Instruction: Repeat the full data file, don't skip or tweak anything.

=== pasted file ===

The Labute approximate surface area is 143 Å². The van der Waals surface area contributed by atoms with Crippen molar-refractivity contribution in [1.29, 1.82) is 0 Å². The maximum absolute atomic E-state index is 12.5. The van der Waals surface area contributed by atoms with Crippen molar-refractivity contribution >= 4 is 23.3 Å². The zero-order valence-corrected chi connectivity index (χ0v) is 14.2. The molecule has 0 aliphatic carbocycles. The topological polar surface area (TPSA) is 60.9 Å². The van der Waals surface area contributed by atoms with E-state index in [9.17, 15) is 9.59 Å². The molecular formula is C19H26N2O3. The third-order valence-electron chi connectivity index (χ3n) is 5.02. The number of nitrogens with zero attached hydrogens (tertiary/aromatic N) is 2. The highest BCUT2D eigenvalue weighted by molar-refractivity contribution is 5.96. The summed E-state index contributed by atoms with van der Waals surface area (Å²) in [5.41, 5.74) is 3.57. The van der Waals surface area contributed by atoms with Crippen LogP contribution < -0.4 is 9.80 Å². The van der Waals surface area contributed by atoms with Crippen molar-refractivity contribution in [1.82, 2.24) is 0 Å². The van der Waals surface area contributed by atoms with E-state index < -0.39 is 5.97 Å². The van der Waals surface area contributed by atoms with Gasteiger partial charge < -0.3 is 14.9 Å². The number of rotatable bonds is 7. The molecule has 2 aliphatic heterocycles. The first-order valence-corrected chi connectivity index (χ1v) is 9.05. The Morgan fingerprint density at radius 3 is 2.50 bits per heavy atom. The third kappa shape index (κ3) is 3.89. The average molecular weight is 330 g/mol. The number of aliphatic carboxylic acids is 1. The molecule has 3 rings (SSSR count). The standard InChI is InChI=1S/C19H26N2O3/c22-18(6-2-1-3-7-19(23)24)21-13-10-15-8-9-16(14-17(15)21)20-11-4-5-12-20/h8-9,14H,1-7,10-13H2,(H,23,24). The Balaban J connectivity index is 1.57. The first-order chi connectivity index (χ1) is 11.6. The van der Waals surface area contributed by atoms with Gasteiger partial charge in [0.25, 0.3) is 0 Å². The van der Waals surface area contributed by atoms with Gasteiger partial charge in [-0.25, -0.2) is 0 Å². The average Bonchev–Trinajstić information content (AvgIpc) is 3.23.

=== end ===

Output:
The Labute approximate surface area is 143 Å². The van der Waals surface area contributed by atoms with Crippen molar-refractivity contribution in [1.29, 1.82) is 0 Å². The maximum absolute atomic E-state index is 12.5. The van der Waals surface area contributed by atoms with Crippen molar-refractivity contribution >= 4 is 23.3 Å². The zero-order valence-corrected chi connectivity index (χ0v) is 14.2. The molecule has 0 aliphatic carbocycles. The topological polar surface area (TPSA) is 60.9 Å². The van der Waals surface area contributed by atoms with E-state index in [9.17, 15) is 9.59 Å². The molecular formula is C19H26N2O3. The third-order valence-electron chi connectivity index (χ3n) is 5.02. The number of nitrogens with zero attached hydrogens (tertiary/aromatic N) is 2. The highest BCUT2D eigenvalue weighted by molar-refractivity contribution is 5.96. The summed E-state index contributed by atoms with van der Waals surface area (Å²) in [5.41, 5.74) is 3.57. The van der Waals surface area contributed by atoms with Crippen LogP contribution < -0.4 is 9.80 Å². The van der Waals surface area contributed by atoms with Crippen molar-refractivity contribution in [1.82, 2.24) is 0 Å². The van der Waals surface area contributed by atoms with E-state index < -0.39 is 5.97 Å². The van der Waals surface area contributed by atoms with Gasteiger partial charge < -0.3 is 14.9 Å². The number of rotatable bonds is 7. The molecule has 2 aliphatic heterocycles. The first-order valence-corrected chi connectivity index (χ1v) is 9.05. The Morgan fingerprint density at radius 3 is 2.50 bits per heavy atom. The third kappa shape index (κ3) is 3.89. The average molecular weight is 330 g/mol. The number of aliphatic carboxylic acids is 1. The molecule has 3 rings (SSSR count). The standard InChI is InChI=1S/C19H26N2O3/c22-18(6-2-1-3-7-19(23)24)21-13-10-15-8-9-16(14-17(15)21)20-11-4-5-12-20/h8-9,14H,1-7,10-13H2,(H,23,24). The Balaban J connectivity index is 1.57. The first-order chi connectivity index (χ1) is 11.6. The van der Waals surface area contributed by atoms with Gasteiger partial charge in [0.25, 0.3) is 0 Å². The van der Waals surface area contributed by atoms with Gasteiger partial charge in [-0.25, -0.2) is 0 Å². The average Bonchev–Trinajstić information content (AvgIpc) is 3.23.